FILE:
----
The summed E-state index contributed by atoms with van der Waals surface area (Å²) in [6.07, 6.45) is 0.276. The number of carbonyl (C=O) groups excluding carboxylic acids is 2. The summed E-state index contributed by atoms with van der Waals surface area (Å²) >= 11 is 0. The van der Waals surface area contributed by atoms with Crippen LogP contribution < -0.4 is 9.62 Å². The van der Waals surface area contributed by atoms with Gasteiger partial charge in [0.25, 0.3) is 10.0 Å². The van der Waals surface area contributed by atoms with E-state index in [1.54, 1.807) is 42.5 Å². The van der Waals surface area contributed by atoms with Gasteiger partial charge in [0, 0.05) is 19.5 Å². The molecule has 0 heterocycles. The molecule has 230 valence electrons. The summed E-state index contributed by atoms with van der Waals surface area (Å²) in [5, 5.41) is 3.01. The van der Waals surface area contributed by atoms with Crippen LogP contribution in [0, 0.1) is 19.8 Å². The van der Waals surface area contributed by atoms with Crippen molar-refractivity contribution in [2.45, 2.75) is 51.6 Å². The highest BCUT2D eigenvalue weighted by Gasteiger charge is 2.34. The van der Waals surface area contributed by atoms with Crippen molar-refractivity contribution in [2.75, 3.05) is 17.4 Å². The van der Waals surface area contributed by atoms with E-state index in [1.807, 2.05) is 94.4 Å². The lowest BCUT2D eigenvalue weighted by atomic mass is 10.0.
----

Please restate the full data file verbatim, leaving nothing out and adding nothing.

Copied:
The summed E-state index contributed by atoms with van der Waals surface area (Å²) in [6.07, 6.45) is 0.276. The number of carbonyl (C=O) groups excluding carboxylic acids is 2. The summed E-state index contributed by atoms with van der Waals surface area (Å²) >= 11 is 0. The van der Waals surface area contributed by atoms with Crippen LogP contribution < -0.4 is 9.62 Å². The van der Waals surface area contributed by atoms with Gasteiger partial charge in [0.25, 0.3) is 10.0 Å². The van der Waals surface area contributed by atoms with E-state index in [1.54, 1.807) is 42.5 Å². The van der Waals surface area contributed by atoms with Gasteiger partial charge in [0, 0.05) is 19.5 Å². The molecule has 0 heterocycles. The molecule has 230 valence electrons. The summed E-state index contributed by atoms with van der Waals surface area (Å²) in [5, 5.41) is 3.01. The van der Waals surface area contributed by atoms with Crippen LogP contribution in [0, 0.1) is 19.8 Å². The van der Waals surface area contributed by atoms with Crippen molar-refractivity contribution in [2.45, 2.75) is 51.6 Å². The highest BCUT2D eigenvalue weighted by Gasteiger charge is 2.34. The van der Waals surface area contributed by atoms with Crippen molar-refractivity contribution in [2.75, 3.05) is 17.4 Å². The van der Waals surface area contributed by atoms with E-state index in [1.807, 2.05) is 94.4 Å². The lowest BCUT2D eigenvalue weighted by atomic mass is 10.0.